And even in his 17-tweet explanation of why the poor benefit from technology more than the rich, Andreessen doesn't address the interesting question of why, during this most recent burst of technological progress, wages and household income for the majority of Americans have stagnated or fallen. The current debate over the impact of technology on the economy is not a Luddite rerun -- it's fueled by data.

Andreessen also creates something of a straw man, structuring his argument against unnamed forces who want to stop innovation, or "slow" tech change. While there are certainly industry sectors (hotels, taxis) that would like to squelch the threat from Andreessen-funded start-ups, most of the social critics who are seriously engaging with the issues Andreessen is addressing don't believe it is possible or desirable to "stop" innovation. The question is how to respond, politically and socially, to the inequities created by tech innovation and the growing financial inequality that follows in its wake. They're asking what happens to the people who were making their livings as chauffeurs or cab drivers or truckers when self-driving cars are ubiquitous. What happens to the people working in Amazon warehouses when they become fully automated?

The core of Andreessen's platform is laid out in four successive tweets:

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You can see how a Silicon Valley software programmer would naturally be attracted to the self-reinforcing integrity built into this feedback loop. The prosperity generated by letting Silicon Valley do what it wants without burdensome regulation or restrictions on trade will pay for the safety net that will protect the people displaced by trade or disruptive tech innovation. Perfect. Call it trickle-down techno-capitalism.

But there's a humongous bug in this code. There is very little evidence that the people who are getting rich off technological innovation are eager to pay for a robust social welfare net, no matter how rich they get. Quite the opposite. Translated into a political program, the Andreessen solution has no constituency. The political coalition that pushes for "letting markets work" is dead set against tax increases and social welfare expansion. To take only the most obvious example: Ro Khanna, a Democratic congressional candidate backed by Silicon Valley's elite to represent Silicon Valley, wants to keep capital gains taxes low and cut taxes on businesses.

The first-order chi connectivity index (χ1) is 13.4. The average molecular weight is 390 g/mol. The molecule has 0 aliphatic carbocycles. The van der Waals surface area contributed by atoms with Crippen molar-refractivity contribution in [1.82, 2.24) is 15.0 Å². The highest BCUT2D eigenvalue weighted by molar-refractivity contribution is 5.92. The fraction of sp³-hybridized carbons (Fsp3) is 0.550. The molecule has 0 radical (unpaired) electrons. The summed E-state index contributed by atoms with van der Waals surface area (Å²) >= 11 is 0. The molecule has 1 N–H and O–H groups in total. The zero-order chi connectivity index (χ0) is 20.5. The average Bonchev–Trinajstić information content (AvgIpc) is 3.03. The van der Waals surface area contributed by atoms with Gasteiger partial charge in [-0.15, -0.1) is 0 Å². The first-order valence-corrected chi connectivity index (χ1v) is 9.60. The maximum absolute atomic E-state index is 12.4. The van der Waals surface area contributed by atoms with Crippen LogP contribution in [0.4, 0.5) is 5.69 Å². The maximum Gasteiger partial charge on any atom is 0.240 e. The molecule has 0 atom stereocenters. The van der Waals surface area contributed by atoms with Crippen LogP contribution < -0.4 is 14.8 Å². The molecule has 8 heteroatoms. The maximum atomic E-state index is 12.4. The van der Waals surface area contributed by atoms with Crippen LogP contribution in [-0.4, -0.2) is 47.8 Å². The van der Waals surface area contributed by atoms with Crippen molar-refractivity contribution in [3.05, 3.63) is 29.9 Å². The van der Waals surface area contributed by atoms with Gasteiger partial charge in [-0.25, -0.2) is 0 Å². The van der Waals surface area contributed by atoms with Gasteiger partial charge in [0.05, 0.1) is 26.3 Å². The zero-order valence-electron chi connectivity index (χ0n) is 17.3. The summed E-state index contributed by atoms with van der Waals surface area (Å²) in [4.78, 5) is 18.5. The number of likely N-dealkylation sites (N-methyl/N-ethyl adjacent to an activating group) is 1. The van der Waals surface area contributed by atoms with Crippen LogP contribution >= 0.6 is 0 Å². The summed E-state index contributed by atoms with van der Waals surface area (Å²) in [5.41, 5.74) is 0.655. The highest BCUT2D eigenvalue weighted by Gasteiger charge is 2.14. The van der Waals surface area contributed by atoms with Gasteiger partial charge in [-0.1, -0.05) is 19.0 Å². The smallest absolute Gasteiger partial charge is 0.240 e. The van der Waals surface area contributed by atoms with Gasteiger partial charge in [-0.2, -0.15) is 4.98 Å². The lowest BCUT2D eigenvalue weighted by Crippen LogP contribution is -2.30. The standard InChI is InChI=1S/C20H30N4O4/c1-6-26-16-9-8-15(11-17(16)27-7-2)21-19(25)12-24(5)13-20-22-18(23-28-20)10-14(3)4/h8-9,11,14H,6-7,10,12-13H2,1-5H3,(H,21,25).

This is not a recipe for a strong safety net. Andreessen's trickle-down math doesn't add up. The reality of our current situation is that the rich are getting richer while the rest of us flounder. Some of the "sharing" economy companies that Andreessen invests in offer a perfect demonstration of this thesis. The founders and investors in Airbnb and Lyft stand to become millionaires while the consumers of these services stretch their dollars by giving each other rides or renting out their spare rooms. That's a business mode that not only perpetuates growing inequality but actually profits from the desperation of people having a harder and harder time making ends meet.

In previous Twitter exchanges, Andreessen has disputed the central argument put forth by French economist Thomas Piketty -- the thesis that growing financial inequality is not only a reality but is an inherent function of how capitalism works today. And yet, he is a living, breathing example of it: a very, very rich man thriving in an era during which the middle class is mired in stagnation.

Technological progress may ultimately usher in an era of affluence so great that our main dilemma each day will be trying to decide whether we should write a symphony or paint a masterpiece. But in between then and now, there will be great dislocations and the wealthy can be counted upon to use their riches to make government work for their own interests rather than for the general welfare. Because that's obviously what's happening right now, and it's very difficult to see how simply getting out of Silicon Valley's way will change that fundamental dynamic in any meaningful way.

But it's very easy to see how Marc Andreessen's unified Twitter theory of trickle-down technocapitalism justifies Andreessen -- and by extension, all of Silicon Valley -- in continuing to keep on doing just what's he's doing now. Nice work, if you can get it.

By Andrew Leonard

Andrew Leonard is a staff writer at Salon. On Twitter, @koxinga21.